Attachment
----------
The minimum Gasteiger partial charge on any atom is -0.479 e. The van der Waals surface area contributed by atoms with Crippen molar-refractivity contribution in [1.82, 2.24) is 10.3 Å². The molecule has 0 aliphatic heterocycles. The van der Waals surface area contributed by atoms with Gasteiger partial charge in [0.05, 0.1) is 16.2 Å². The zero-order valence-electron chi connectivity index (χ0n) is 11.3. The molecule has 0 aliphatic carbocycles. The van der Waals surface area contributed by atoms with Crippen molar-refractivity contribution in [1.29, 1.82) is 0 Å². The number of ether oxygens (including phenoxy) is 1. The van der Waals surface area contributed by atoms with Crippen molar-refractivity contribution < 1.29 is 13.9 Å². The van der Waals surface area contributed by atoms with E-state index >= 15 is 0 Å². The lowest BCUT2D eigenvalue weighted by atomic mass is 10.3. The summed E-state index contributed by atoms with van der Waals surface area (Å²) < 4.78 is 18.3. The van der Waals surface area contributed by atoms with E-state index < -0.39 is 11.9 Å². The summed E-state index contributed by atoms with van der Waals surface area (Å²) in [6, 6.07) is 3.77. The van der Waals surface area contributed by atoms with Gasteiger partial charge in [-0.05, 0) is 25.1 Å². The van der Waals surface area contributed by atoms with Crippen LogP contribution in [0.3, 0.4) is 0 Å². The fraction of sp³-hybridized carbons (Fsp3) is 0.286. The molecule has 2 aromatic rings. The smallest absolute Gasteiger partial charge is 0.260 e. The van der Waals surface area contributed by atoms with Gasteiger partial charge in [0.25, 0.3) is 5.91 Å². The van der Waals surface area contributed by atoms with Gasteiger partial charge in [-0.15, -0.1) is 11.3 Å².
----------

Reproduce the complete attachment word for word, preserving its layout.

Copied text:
The minimum Gasteiger partial charge on any atom is -0.479 e. The van der Waals surface area contributed by atoms with Crippen molar-refractivity contribution in [1.82, 2.24) is 10.3 Å². The molecule has 0 aliphatic heterocycles. The van der Waals surface area contributed by atoms with Gasteiger partial charge in [0.05, 0.1) is 16.2 Å². The zero-order valence-electron chi connectivity index (χ0n) is 11.3. The molecule has 0 aliphatic carbocycles. The van der Waals surface area contributed by atoms with Crippen molar-refractivity contribution in [1.29, 1.82) is 0 Å². The number of ether oxygens (including phenoxy) is 1. The van der Waals surface area contributed by atoms with Crippen molar-refractivity contribution < 1.29 is 13.9 Å². The van der Waals surface area contributed by atoms with E-state index >= 15 is 0 Å². The lowest BCUT2D eigenvalue weighted by atomic mass is 10.3. The summed E-state index contributed by atoms with van der Waals surface area (Å²) < 4.78 is 18.3. The van der Waals surface area contributed by atoms with E-state index < -0.39 is 11.9 Å². The summed E-state index contributed by atoms with van der Waals surface area (Å²) in [6, 6.07) is 3.77. The van der Waals surface area contributed by atoms with Gasteiger partial charge in [-0.05, 0) is 25.1 Å². The van der Waals surface area contributed by atoms with Crippen LogP contribution in [0.3, 0.4) is 0 Å². The fraction of sp³-hybridized carbons (Fsp3) is 0.286. The molecule has 2 aromatic rings. The smallest absolute Gasteiger partial charge is 0.260 e. The van der Waals surface area contributed by atoms with Gasteiger partial charge in [0.25, 0.3) is 5.91 Å². The van der Waals surface area contributed by atoms with Gasteiger partial charge in [-0.15, -0.1) is 11.3 Å².